discover reasons to expand the project that would justify additional costs. For example, a
data-networking project might be expanded to support VOIP, justifying the additional
costs through other savings. While you will want to understand these constraints, you
may not want to include them in the RFP.


Parts of an RFP
The organization of an RFP will depend heavily on its size and scope. Here is a basic
outline for an RFP but there is nothing magical about this particular outline. Depending
on your particular needs, you may want to move material from one section to another.
For complex RFPs, you may need to subdivide some of these sections.

Executive Summary
The Executive Summary is a brief description of what needs to be done and how each
need will be addressed. As the name implies, this is a brief summary, for the busy
executive that wants to know what is done but may not have the interest or time to look at
the details. Details will be given in subsequent parts of the RFP. The length of an
Executive Summary will depend on the complexity of the project but it should be brief
and to-the-point.

General Information
You might want to begin with a general or introduction to your RFP. For example, an
explanation of the parts of your RFP can be helpful, particularly if you have an involved
RFP. You should also describe the business objectives and technical objectives of the
project. This, in-turn, may require that you describe the nature of your business or, at-
least, any non-obvious constraints that your business may place on the project.
Administrative Issues
Next, you will need to explain the administrative aspects and mechanics of the bidding
process. An RFP will need to include two schedules—one schedule for the
administration of the bidding process, and a second schedule for the actual project itself.
Typically the administrative schedule will be included under General Information or
Administrative Issues while the schedule for the project will be included as part of the
Technical Specifications or Contractual Issues. The administrative schedule will include
the date the RFP is released, when proposal are due, when supplemental information may
be required (e.g., a vendor presentations), and when the award will be made.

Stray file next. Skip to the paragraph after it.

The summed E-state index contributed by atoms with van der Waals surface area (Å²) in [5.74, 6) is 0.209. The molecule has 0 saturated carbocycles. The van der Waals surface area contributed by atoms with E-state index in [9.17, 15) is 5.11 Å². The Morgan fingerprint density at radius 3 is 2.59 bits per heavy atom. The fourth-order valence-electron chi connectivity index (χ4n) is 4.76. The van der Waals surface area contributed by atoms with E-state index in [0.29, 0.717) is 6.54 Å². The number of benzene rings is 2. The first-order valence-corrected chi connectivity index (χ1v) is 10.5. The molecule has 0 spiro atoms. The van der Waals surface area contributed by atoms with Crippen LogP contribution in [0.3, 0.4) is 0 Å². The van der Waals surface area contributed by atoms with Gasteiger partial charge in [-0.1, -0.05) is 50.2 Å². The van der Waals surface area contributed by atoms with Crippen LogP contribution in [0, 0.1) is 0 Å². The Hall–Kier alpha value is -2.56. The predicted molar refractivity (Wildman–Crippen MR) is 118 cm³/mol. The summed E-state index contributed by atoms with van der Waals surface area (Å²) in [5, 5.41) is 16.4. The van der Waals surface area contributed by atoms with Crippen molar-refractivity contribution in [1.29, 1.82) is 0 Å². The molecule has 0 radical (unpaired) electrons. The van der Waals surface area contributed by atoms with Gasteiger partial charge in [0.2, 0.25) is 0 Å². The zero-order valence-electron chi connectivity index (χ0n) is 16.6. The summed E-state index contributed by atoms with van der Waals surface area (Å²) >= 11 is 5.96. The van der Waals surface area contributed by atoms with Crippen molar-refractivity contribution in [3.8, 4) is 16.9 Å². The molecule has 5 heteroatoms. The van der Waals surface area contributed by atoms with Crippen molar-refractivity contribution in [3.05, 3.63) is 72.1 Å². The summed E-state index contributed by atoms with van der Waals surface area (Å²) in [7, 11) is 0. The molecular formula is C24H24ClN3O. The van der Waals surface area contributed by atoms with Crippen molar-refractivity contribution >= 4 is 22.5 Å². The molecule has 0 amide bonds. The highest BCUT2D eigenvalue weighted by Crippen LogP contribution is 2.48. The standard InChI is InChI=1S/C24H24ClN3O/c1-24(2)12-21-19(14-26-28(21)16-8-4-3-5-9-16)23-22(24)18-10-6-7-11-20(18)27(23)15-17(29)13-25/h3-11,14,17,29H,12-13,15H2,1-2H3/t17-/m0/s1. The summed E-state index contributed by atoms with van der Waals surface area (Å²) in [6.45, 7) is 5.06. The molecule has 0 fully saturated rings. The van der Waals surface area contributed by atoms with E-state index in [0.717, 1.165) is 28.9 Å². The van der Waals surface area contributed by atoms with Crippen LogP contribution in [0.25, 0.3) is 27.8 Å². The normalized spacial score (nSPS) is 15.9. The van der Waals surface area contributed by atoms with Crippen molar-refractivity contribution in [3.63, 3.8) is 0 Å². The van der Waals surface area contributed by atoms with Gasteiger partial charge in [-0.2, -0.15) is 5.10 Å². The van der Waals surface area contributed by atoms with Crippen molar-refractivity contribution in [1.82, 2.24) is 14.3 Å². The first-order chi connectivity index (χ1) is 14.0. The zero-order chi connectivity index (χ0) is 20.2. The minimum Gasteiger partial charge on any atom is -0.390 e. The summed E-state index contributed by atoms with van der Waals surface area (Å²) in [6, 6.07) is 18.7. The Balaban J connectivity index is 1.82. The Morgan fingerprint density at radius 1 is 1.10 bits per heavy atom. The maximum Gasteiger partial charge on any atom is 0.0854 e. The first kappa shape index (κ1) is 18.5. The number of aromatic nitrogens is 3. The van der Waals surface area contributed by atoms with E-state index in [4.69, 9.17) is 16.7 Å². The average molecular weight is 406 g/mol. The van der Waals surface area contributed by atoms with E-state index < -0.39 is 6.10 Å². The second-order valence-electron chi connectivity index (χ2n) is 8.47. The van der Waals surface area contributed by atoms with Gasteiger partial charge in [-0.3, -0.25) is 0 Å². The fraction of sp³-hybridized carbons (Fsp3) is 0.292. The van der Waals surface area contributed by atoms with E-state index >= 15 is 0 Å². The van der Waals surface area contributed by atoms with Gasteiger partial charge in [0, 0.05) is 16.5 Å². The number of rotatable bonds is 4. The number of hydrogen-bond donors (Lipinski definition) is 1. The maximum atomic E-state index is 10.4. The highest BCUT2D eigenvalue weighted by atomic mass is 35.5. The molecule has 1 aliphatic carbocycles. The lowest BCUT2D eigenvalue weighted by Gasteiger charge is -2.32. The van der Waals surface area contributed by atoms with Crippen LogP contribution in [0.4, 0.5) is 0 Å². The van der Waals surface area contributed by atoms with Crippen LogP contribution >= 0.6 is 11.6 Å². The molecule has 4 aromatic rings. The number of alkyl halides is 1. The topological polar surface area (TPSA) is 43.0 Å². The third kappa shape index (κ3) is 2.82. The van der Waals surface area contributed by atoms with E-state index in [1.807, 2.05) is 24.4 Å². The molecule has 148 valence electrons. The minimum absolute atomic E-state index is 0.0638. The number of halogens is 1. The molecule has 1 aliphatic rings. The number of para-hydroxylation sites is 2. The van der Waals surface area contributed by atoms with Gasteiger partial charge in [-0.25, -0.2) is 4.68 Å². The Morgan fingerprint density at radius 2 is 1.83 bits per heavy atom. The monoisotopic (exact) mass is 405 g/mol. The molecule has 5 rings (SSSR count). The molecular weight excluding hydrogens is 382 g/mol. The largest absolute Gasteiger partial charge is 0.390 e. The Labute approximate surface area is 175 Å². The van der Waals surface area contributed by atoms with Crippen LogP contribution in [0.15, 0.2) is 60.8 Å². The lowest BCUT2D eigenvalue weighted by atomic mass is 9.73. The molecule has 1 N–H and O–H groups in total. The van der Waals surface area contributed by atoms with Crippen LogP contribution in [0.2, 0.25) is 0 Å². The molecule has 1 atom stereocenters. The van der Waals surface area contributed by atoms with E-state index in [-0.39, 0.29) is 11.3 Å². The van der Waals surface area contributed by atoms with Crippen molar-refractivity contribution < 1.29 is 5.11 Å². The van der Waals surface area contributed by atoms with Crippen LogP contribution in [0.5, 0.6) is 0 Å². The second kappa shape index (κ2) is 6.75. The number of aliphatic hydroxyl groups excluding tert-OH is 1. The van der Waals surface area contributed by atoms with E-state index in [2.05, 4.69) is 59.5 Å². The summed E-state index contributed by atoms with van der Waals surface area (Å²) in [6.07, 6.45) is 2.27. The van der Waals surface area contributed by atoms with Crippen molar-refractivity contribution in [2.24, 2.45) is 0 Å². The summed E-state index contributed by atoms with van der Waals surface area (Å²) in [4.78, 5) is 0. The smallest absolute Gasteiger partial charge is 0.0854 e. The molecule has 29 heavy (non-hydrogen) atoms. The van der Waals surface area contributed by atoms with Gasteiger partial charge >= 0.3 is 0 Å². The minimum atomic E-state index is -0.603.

You will need to clearly define how proposals should be submitted—where and to whom
will they be sent—and how many copies are needed. Include a primary point of contact
should vendors or contractors have questions. You will need to explain whether the
process be public or private. For example, will you release or publish the proposals?
Will you provide copies of one vendor’s questions to all other vendors? Some RFPs
include a statement to the effect that all oral communications are unofficial.

Finally, you may also want to include general information on how proposals will be
evaluated. This can be very helpful to anyone preparing a bid, but you will want to be
careful so that you don’t needlessly constrain yourself.

Organization for Proposals
If you are successful with your request for proposals, you will have a number of different
proposals to sort through. This can be an absolute nightmare if proposals are organized
in different ways and include or omit different pieces of information. Therefore, it is
essential that you carefully define what you what included in the proposals and how the
information will be organized. (Also, if a bidder can’t follow your directions when
writing a proposal, you probably won’t want to work with them on the project.)

What you want depends on your particular project. From a technical perspective, you
may simply want sections that mirror the parts of your technical specifications. Even so,
there are several additional sections that are typically included.

Authorization: You will want something official, i.e., legally binding, along with the
proposal, signed by an officer of the company. This is typically supplied as a cover letter
to the proposal, i.e., a letter of transmittal.